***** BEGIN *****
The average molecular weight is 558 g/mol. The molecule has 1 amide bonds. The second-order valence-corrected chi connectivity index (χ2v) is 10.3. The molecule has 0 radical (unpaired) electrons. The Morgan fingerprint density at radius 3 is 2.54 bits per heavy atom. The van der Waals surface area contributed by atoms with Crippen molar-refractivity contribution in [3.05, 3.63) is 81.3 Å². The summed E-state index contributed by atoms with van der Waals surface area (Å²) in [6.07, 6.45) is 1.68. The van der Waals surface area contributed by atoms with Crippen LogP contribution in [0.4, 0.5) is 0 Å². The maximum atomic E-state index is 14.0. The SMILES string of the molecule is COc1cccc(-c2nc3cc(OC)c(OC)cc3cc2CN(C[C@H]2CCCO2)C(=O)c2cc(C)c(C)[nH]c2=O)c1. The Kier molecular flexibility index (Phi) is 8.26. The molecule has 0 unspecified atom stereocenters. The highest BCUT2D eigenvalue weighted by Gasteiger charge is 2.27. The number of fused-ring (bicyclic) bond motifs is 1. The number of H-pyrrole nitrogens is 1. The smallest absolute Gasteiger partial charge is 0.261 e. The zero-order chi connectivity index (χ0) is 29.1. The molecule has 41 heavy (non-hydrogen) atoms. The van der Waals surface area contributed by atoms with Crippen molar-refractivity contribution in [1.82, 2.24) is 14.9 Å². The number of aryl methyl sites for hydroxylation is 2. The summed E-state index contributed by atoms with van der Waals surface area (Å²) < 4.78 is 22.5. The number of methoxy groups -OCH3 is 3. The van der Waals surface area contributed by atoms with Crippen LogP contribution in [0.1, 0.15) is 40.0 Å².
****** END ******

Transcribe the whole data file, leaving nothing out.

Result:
The average molecular weight is 558 g/mol. The molecule has 1 amide bonds. The second-order valence-corrected chi connectivity index (χ2v) is 10.3. The molecule has 0 radical (unpaired) electrons. The Morgan fingerprint density at radius 3 is 2.54 bits per heavy atom. The van der Waals surface area contributed by atoms with Crippen molar-refractivity contribution in [3.05, 3.63) is 81.3 Å². The summed E-state index contributed by atoms with van der Waals surface area (Å²) in [6.07, 6.45) is 1.68. The van der Waals surface area contributed by atoms with Crippen LogP contribution in [0.4, 0.5) is 0 Å². The maximum atomic E-state index is 14.0. The SMILES string of the molecule is COc1cccc(-c2nc3cc(OC)c(OC)cc3cc2CN(C[C@H]2CCCO2)C(=O)c2cc(C)c(C)[nH]c2=O)c1. The Kier molecular flexibility index (Phi) is 8.26. The molecule has 0 unspecified atom stereocenters. The highest BCUT2D eigenvalue weighted by Gasteiger charge is 2.27. The number of fused-ring (bicyclic) bond motifs is 1. The number of H-pyrrole nitrogens is 1. The smallest absolute Gasteiger partial charge is 0.261 e. The zero-order chi connectivity index (χ0) is 29.1. The molecule has 41 heavy (non-hydrogen) atoms. The van der Waals surface area contributed by atoms with Crippen molar-refractivity contribution in [1.82, 2.24) is 14.9 Å². The number of aryl methyl sites for hydroxylation is 2. The summed E-state index contributed by atoms with van der Waals surface area (Å²) < 4.78 is 22.5. The number of methoxy groups -OCH3 is 3. The van der Waals surface area contributed by atoms with Crippen LogP contribution in [0.1, 0.15) is 40.0 Å².